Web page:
One key ingredient in the combination is an experimental therapy called a costimulation blocker, designed to interfere with the T cells that cause graft rejection without affecting other organs. Costimulation refers to one of two signals T cells need from other cells (antigen presenting cells) to become fully activated.

The other key ingredient -- a protein called alefacept -- subdues memory T cells, a variety of T cells that allow the immune system to respond faster and stronger to an infectious agent or vaccine upon second exposure.

Costimulation blockers are sufficient for allowing mice to tolerate a transplanted kidney, but not monkeys or people, Kirk says. Memory cells appear to prevent costimulation blockers from working as well in monkeys as they do in mice.

"One of the big differences we've found between mice and both monkeys and people is that we primates have more exposure to infections that require us to develop immunological memory," he says. "Memory cells are quicker to become activated and don't need costimulation as much, so blocking costimulation doesn't slow them down."

By themselves, neither costimulation blockers (in this case, a molecule called CTLA4-Ig) or alefacept could prevent rejection in monkeys after the eight week treatment period, Kirk and his colleagues found. They had more success by combining costimulation blockers, alefacept and the transplant drug sirolimus. Under this regimen, monkeys could last for months after treatment ended without developing rejection or self-reactive antibodies.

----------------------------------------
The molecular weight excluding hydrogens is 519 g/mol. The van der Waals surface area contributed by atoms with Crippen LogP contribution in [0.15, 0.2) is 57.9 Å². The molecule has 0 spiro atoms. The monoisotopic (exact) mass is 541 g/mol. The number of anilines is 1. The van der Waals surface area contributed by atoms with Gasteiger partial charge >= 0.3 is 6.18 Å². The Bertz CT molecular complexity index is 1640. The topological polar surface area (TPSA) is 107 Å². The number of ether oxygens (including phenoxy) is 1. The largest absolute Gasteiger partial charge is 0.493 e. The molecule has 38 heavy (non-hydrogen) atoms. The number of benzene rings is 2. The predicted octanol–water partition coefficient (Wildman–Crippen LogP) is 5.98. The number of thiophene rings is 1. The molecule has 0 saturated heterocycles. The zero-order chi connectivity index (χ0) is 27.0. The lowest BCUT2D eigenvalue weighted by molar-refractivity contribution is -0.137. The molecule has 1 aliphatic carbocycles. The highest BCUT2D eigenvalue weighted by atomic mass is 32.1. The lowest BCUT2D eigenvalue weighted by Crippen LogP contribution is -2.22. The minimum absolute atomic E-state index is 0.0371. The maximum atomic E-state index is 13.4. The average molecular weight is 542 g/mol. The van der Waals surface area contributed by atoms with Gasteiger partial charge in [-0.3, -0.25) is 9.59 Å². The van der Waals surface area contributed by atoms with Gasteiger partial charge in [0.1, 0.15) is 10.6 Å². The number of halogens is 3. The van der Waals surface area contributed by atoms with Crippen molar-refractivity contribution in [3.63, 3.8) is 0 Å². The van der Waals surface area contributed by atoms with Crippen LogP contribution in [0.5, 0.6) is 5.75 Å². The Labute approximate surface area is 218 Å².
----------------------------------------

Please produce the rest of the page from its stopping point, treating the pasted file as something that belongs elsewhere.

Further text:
CTLA4-Ig mimics a molecule found on T cells (CTLA4) and acts as a decoy. CTLA4-Ig is now used as an FDA-approved therapy for rheumatoid arthritis.

A similar drug called belatacept is now in phase III kidney transplant clinical trials, but current studies use it in combination with conventional immunosuppressive drugs.

Alefacept targets memory T cells via a molecule on their surfaces called CD2, the authors found. Alefacept was approved by the FDA for treatment of psoriasis in 2003. It is also being tested in a kidney transplant clinical trial in combination with conventional drugs.